Curriculum

Teacher Job Market Shows Slight Gains, Survey Finds

By Vaishali Honawar — April 25, 2006 1 min read

The job market for teachers improved slightly in 2005, for the second consecutive year, but colleges of education say the mandate for “highly qualified” teachers under the federal No Child Left Behind Act could result in a drop in the supply.

The findings were reported in an annual survey of the deans, directors, and career-center directors of more than 1,200 teacher colleges, conducted by the American Association for Employment in Education, a Columbus, Ohio-based research and advocacy group.

Of the 64 fields in which the colleges offer programs, 29 are reported to be in some degree of shortage, the survey found, while 32 reflected an increase in demand from the previous year. Eight of the top 10 shortage fields are in special education. For the 10th consecutive year, no fields are reported as having a big surplus. The shortages and surpluses vary by geography and discipline.

B. J. Bryant, the executive director of the AAEE, said the improving economy in 2004-05 meant school districts were more willing and able to hire.

Still, she added, candidates coming out of teacher education programs can find it daunting to satisfy all the state and federal mandates.

“They have to make sure they’re meeting ‘highly qualified’ standards, apply for licensure, and take a competency test, among other things,” she said. “That’s a lot of hoops to jump through.”

Events

This content is provided by our sponsor. It is not written by and does not necessarily reflect the views of Education Week's editorial staff.
Sponsor
Recruitment & Retention Webinar
Recruiting and Retaining a More Diverse Teaching Workforce
We discuss the importance of workforce diversity and learn strategies to recruit and retain teachers from diverse backgrounds.
Content provided by EdWeek Top School Jobs
Student Well-Being Webinar Boosting Teacher and Student Motivation During the Pandemic: What It Takes
Join Alyson Klein and her expert guests for practical tips and discussion on how to keep students and teachers motivated as the pandemic drags on.
This content is provided by our sponsor. It is not written by and does not necessarily reflect the views of Education Week's editorial staff.
Sponsor
Student Well-Being Webinar
A Holistic Approach to Social-Emotional Learning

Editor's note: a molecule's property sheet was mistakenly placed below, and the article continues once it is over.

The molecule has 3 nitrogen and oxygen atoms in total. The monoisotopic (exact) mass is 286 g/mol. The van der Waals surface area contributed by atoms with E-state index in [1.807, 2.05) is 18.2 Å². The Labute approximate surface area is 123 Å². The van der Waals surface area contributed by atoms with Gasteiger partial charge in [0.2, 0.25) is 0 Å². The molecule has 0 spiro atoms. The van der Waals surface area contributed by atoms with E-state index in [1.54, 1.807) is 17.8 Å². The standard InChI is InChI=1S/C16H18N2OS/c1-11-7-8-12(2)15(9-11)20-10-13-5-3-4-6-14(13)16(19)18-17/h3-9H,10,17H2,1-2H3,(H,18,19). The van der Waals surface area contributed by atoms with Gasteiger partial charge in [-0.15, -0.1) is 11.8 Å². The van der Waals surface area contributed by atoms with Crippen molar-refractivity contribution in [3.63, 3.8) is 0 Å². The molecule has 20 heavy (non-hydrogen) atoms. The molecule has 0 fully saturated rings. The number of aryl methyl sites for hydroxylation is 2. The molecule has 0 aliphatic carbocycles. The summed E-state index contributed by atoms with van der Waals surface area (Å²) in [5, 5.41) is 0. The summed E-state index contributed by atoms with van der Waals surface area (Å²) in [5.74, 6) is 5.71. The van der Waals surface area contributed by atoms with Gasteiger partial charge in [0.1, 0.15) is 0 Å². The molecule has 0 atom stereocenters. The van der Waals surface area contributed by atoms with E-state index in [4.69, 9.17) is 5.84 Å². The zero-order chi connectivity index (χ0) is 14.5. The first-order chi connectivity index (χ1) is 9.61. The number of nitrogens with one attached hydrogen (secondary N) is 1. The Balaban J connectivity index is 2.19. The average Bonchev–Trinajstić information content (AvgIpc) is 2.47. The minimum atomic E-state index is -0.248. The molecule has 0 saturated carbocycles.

Register to learn about the components and benefits of holistically implemented SEL.
Content provided by Committee for Children

EdWeek Top School Jobs

Principal
Meredith, New Hampshire
Inter-Lakes School District
Elementary Principal
Washington State
Wenatchee School District
Principal
Meredith, New Hampshire
Inter-Lakes School District
Elementary Principal
Washington State
Wenatchee School District

Read Next

This content is provided by our sponsor. It is not written by and does not necessarily reflect the views of Education Week's editorial staff.
Sponsor
Curriculum Whitepaper
Survey: Increased ebook usage & value amid COVID-19
With COVID-19 altering nearly all aspects of daily life, including the way students learn, this survey sought insight from those on the f...
Content provided by OverDrive
Curriculum Opinion Ian Rowe Discusses 1776 Unites and His Efforts to Promote a Vision of a Unified America
Ian Rowe, co-founder of 1776 Unites, discusses the initiative and its efforts to promote pathways to opportunity for Americans of all races.
7 min read
Image shows a multi-tailed arrow hitting the bullseye of a target.
DigitalVision Vectors/Getty
Curriculum From ‘Stunning’ to ‘Surprising’: How News of the Capitol Attack Was Repackaged for Schools
Experts criticized ed-tech company Newsela for sugarcoating the violent insurrection when it adapted an Associated Press story for schools.
6 min read
A man dressed as George Washington and holding a Trump flag kneels and prays near the Washington Monument on Jan. 6.
A man dressed as George Washington and holding a Trump flag kneels and prays near the Washington Monument on Jan. 6.
Carolyn Kaster/AP
Curriculum 6 Ways to Help Students Make Sense of the Capitol Siege
A week after the attack on the U.S. Capitol, teachers are helping students figure out how the country got to this point.
15 min read
Image of the Capitol building shown in a rearview mirror.
Macrocosm Photography/E+